One other thing that I’d like to add to your feminist analysis: that men can achieve success on their own resumes, whereas many of our prominent political women have had to use their marriage, and husband’s power or money, as a jumping off point for their own political ambitions. This is a real problem, and one so entrenched that I don’t see any immediate solution to it.

  2. Kristin
    August 10, 2008 at 10:41 am

    Octo–Great post. Thanks for underscoring the likelihood of fiscal misconduct. This is, in my opinion, the most troublesome aspect of the revelations. He was, as you know, a politician who railed against corporate greed and government corruption. I hope that Rielle Hunter’s salary–as well as the money his friend Baron has been funneling for her livelihood–will be investigated. I don’t believe for a moment that Edwards knew nothing about the latter.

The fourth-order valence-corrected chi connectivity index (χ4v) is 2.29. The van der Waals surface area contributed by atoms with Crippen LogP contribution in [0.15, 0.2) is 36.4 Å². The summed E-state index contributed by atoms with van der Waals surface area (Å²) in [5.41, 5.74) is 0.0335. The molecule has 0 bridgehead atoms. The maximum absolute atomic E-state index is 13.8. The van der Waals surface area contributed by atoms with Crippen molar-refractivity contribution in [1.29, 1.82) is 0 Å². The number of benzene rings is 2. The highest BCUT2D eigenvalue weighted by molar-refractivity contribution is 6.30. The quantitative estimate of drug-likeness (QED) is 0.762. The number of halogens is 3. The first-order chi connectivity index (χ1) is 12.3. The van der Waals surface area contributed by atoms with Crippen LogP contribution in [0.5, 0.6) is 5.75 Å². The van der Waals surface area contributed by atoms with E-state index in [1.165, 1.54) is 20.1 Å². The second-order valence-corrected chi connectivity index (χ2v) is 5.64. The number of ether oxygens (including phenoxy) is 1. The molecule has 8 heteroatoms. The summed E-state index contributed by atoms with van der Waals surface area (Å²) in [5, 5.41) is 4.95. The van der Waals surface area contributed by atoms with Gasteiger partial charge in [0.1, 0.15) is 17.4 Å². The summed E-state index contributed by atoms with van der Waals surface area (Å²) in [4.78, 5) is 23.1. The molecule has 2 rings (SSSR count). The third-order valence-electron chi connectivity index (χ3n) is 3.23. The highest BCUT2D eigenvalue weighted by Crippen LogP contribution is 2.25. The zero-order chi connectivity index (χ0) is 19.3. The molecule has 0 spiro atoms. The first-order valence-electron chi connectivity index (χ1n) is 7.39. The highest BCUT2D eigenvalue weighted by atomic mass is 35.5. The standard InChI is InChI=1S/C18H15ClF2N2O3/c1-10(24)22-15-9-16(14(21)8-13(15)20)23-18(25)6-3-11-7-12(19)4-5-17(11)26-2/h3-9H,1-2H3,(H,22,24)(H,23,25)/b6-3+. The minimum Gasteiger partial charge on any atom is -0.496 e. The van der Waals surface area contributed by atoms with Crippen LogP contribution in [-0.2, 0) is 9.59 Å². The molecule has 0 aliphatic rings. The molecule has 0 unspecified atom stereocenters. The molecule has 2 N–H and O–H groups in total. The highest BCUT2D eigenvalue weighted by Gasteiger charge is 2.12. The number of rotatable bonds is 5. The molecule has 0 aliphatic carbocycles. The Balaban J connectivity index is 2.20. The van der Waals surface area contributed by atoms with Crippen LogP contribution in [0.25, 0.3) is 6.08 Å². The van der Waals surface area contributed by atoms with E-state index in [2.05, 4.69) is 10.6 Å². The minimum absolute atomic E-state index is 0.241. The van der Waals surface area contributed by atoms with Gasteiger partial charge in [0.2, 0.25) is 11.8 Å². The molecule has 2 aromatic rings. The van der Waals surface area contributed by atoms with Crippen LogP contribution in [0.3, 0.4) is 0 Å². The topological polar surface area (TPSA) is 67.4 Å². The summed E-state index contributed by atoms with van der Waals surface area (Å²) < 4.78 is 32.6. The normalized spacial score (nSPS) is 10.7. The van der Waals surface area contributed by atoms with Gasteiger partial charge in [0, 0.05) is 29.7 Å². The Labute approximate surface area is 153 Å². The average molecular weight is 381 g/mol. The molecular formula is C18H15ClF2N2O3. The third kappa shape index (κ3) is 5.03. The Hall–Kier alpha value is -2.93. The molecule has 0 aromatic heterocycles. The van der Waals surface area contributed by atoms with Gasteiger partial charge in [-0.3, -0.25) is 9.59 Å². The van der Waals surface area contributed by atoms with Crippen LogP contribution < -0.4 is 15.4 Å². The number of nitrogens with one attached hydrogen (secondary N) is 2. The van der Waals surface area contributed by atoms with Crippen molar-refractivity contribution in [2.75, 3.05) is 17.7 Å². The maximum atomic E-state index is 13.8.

You are right that his comments about Bill Clinton and his position on gay marriage make him a hypocrite whose personal conduct put him at odds with his political platform. And his sanctimonious attitude about the sanctity of het marriage–at a time when he was engaged in an extramarital affair–is off-putting at best.

    Ultimately, on the question as to whether or not any of this is politically relevant: I come down as something of a realist. The fact of the matter is that these sorts of revelations are politically relevant in the United States. We saw what they can do to public opinion when we watched the Clintons deal with allegations about personal conduct. I don’t think these things *should* matter when it comes to national politics, but they do. And that is why politicians state puritanical positions on these matters in which–yes, personal behavior is often at odds with stated policy. And the Edwardses–both of them–should have recognized that these kinds of allegations would have seriously diminished his chances of winning a general election if he had become the nominee. That they took the risk by continuing to campaign for his presidency–that is what I find unconscionable.